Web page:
Second, the ruling party has increasingly relied on coercion to maintain its dominance in politics since 2005. It relies heavily on hardliners, most of whom are former combatants in Imbonerakure, the party’s youth league, or Abahumure, party veterans.

In the paramilitary power configuration that has prevailed in Burundi since the ruling party’s accession to power, the ability to wage violence has become a valued “skill set”. This is a comparative disadvantage for women, leading to their under-representation in appointed positions where gender quotas don’t apply.

Opportunistic use of quotas

Our research found that women made important gains in high-value ministerial positions, in cabinet positions and in provincial governor positions in the 2015-2020 legislature. Their representation in high-visibility ministries increased, growing their political role.

On the surface of it, it may appear to be due to the gender quota policy. However, this would have taken a longer time to produce the desired effects. In our view, the 2015-2020 legislature resulted from a chaotic and contested electoral process in 2015 that was marred by massive human rights violations.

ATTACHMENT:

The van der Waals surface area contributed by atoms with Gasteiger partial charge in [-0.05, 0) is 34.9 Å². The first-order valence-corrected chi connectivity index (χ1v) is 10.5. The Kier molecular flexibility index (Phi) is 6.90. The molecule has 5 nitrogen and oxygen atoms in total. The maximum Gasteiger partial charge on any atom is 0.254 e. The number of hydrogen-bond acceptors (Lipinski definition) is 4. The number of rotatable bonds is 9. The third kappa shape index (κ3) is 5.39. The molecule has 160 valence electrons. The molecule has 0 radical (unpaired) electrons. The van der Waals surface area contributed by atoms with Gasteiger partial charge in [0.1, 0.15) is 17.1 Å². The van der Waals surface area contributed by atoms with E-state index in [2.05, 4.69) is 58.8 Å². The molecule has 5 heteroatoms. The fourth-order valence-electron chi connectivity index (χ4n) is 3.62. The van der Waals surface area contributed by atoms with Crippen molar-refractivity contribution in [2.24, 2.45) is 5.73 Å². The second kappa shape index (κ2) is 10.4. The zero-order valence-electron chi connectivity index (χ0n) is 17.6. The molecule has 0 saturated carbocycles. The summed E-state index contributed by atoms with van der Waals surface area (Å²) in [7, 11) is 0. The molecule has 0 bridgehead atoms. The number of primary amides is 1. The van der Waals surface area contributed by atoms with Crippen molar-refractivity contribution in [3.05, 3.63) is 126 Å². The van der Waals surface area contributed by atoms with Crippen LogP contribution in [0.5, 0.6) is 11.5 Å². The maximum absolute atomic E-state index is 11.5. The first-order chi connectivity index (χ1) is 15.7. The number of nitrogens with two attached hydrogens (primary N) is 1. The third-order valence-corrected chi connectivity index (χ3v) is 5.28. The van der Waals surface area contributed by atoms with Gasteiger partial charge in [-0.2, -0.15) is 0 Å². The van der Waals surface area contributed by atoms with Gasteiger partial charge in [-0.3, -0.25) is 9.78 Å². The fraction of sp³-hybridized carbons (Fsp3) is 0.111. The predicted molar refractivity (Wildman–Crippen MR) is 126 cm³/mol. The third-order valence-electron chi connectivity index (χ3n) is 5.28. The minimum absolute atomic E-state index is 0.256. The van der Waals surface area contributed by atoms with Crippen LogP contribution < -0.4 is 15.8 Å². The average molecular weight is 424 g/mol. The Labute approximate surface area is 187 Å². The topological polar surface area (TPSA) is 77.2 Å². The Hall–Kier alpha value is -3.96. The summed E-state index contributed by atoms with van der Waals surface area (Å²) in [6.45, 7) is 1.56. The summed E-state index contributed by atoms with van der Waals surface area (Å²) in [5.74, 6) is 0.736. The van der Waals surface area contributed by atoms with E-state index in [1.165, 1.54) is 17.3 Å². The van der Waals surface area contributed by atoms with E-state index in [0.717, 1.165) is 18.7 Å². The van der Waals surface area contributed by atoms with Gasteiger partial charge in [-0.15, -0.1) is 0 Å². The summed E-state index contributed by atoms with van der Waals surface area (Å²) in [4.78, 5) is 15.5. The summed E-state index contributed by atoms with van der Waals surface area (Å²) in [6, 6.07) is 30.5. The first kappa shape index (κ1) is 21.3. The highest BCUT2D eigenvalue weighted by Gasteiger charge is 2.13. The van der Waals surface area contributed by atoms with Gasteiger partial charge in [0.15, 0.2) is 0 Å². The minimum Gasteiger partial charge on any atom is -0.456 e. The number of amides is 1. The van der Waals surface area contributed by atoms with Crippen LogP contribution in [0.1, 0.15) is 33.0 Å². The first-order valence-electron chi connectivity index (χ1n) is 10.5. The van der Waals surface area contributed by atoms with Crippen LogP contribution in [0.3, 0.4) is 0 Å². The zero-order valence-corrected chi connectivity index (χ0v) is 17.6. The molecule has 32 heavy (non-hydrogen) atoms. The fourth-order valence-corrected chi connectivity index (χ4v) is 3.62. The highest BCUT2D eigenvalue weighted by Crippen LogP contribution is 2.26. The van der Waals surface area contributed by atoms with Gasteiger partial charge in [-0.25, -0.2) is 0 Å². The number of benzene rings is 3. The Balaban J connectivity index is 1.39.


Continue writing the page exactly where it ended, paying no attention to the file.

This election prompted key donors, such as the European Union, to withdraw support to the government. We see what resulted as an opportunistic use of gender quotas as a window dressing strategy. It was an effort to sanitise a regime that had become an international pariah.

What next

Gender quotas have the potential to increase women’s representation in decision-making positions. However, to lead to sustainable change, governments need to take into account informal political practices. These include the role played by multiple layers of clientelistic networks in accessing key political positions. Women’s integration in political parties’ formal and informal structures would better level the playing field.

Reginas Ndayiragije, Associate researcher, University of Antwerp

Petra Meier, Professor of Politics, University of Antwerp

Stef Vandeginste, Associate Professor, University of Antwerp